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Accepted Paper:

Development banks, Green loans and its Carbon assets: An analysis of green loans and its implications.  
Moataz Yakan Talaat (University of Amsterdam)

Paper short abstract:

The article argues for a post-colonial reengineering of the current development debt framework theory and practice that can exacerbate green colonial practices.

Paper long abstract:

The question whether development banks truly enable sustainable and equitable growth or promote “green” neo-colonial practices is increasingly debated among scholars and practitioners of development. This paper analyzes the long-term impact of debt by Northern development banks on the portfolios of commercial banks in the Global South. In order to do so, we analyze development loans from six Northern development banks to Southern financial institutions. These six banks have different sizes and origins, and they exemplify different types of projects. Moreover, we examine the exposure of these financial institutions to Fossil Fuel stranded assets and compared these exposures to the original purposes of these development loans. This method juxtaposes theories and practices of development in the six development banks over a period of 30 years. The results show an increase in exposure to Fossil Fuel and its future risks for institutions in the Global South, while maintaining the returns for Northern institutions. They also demonstrate the continuing harmful impact created by these Northern development practices between 1990 and 2020, and the future risk facing the South’s financial institutions with their high exposure to stranded assets in the Fossil Fuel industry. With these insights, this research aims to decolonize practices of development banks and the underlying development literature and “knowledge” that justify these practices as these practices can create considerable risks for vulnerable groups within Global South. In conclusion, this paper argues for a post-colonial reengineering of current development debt framework theories and practice that can exacerbate such green colonial practices.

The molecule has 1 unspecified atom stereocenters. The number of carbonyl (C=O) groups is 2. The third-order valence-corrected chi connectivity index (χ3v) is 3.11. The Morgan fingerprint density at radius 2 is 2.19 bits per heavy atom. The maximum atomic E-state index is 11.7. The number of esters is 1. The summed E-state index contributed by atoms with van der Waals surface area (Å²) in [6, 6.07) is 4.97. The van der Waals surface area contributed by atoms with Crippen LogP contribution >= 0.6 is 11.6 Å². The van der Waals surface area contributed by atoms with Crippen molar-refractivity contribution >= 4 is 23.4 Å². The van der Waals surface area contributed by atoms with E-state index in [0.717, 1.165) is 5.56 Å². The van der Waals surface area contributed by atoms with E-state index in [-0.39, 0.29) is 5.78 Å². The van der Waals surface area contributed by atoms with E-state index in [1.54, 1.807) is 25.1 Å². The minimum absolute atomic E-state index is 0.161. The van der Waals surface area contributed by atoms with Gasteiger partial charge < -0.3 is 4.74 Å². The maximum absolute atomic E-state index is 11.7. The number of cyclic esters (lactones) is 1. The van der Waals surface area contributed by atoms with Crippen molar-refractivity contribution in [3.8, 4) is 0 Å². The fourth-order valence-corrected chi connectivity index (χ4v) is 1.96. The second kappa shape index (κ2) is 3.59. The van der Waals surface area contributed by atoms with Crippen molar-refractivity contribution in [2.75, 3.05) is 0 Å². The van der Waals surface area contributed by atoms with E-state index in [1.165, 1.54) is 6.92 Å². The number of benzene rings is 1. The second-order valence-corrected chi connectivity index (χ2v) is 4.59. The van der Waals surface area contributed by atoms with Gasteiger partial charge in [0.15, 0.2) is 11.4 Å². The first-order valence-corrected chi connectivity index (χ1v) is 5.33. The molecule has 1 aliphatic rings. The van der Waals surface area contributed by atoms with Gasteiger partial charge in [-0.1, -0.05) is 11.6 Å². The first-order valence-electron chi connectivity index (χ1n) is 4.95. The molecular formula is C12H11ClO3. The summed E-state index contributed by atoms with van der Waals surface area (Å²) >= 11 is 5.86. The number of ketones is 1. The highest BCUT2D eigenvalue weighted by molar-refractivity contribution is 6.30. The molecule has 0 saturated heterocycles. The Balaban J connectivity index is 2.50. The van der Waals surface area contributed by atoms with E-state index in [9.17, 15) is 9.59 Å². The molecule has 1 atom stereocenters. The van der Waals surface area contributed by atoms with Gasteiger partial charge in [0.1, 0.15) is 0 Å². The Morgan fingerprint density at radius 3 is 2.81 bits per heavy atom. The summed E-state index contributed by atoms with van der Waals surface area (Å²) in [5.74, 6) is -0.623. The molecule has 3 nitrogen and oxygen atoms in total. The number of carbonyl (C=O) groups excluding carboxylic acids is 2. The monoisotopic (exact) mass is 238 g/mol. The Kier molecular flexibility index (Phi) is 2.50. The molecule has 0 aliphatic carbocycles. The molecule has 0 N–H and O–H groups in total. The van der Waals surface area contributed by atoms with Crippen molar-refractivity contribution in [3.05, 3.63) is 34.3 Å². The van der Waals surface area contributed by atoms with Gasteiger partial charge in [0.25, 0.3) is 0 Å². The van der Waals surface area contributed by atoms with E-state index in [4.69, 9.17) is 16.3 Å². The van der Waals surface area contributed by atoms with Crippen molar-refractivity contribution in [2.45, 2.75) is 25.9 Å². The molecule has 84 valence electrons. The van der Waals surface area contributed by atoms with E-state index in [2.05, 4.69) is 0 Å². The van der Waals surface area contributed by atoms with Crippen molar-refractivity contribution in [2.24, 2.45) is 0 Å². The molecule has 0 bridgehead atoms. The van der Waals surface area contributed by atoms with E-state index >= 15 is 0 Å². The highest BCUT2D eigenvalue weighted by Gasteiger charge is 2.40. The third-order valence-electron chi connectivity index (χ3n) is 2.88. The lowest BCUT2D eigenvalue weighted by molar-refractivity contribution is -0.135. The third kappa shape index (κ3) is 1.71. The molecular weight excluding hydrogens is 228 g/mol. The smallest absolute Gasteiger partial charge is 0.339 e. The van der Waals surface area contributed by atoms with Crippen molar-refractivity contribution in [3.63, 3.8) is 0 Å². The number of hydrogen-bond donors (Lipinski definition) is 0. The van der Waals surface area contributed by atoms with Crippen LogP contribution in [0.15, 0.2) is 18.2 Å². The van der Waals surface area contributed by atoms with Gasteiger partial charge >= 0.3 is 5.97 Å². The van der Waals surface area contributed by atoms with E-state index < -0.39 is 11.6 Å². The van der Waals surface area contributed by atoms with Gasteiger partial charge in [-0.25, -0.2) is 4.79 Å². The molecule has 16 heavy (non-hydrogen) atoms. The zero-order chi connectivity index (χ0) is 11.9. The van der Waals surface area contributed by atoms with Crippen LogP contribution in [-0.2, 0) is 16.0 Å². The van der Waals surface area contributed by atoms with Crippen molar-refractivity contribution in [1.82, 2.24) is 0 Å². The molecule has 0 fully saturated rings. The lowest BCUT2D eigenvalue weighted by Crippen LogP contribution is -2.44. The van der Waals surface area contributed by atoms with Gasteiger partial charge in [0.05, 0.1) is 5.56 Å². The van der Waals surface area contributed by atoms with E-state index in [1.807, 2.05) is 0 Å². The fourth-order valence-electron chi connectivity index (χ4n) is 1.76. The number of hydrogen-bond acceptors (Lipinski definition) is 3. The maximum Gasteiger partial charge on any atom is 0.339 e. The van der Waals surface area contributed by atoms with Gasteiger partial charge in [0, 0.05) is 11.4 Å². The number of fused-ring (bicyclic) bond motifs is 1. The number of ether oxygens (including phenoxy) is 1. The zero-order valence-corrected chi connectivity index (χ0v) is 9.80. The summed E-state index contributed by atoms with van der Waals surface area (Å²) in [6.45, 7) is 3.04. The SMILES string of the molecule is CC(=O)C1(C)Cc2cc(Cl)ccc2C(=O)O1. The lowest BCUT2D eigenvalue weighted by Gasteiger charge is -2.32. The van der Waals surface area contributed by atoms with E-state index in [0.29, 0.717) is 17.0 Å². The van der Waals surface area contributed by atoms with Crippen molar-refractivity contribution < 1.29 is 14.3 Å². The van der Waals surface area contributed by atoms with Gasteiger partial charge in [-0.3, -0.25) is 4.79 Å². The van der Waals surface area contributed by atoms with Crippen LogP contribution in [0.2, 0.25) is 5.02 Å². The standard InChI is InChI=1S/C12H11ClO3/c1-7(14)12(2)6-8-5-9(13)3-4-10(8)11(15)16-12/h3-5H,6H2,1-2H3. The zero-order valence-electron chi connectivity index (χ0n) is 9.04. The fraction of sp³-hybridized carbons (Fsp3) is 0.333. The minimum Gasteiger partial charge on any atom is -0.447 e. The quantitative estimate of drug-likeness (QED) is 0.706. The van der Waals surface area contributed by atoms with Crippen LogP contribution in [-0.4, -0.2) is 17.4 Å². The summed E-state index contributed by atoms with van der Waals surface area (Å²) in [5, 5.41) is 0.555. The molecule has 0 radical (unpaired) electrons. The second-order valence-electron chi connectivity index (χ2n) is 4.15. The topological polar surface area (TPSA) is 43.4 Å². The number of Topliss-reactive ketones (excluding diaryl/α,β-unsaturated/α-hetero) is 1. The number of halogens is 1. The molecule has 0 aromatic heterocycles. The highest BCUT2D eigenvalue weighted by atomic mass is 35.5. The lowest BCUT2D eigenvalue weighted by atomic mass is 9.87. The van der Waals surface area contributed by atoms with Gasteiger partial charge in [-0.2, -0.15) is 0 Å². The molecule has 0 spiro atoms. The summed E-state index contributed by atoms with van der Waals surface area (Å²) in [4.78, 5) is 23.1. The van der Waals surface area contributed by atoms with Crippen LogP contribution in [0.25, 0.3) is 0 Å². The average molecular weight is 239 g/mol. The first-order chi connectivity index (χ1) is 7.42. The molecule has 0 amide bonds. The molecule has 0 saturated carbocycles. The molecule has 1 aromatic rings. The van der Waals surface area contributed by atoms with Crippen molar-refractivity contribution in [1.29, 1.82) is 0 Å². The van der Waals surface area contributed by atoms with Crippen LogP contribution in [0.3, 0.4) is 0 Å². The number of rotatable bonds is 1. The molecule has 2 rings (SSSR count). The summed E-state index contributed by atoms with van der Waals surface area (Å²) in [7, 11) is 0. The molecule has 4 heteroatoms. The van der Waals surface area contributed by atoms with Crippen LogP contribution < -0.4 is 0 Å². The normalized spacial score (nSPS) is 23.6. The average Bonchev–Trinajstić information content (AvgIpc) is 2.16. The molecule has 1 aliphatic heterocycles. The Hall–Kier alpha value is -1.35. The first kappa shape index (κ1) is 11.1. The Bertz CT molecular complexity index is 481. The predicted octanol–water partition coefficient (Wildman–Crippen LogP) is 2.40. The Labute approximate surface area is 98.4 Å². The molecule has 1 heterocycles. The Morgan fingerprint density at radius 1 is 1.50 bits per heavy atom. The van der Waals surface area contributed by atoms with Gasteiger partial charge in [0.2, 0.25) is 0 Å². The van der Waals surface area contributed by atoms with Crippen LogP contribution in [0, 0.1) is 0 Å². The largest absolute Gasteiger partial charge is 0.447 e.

Panel Anth20
African futures and the current decolonial turn
  Session 2 Saturday 3 June, 2023, -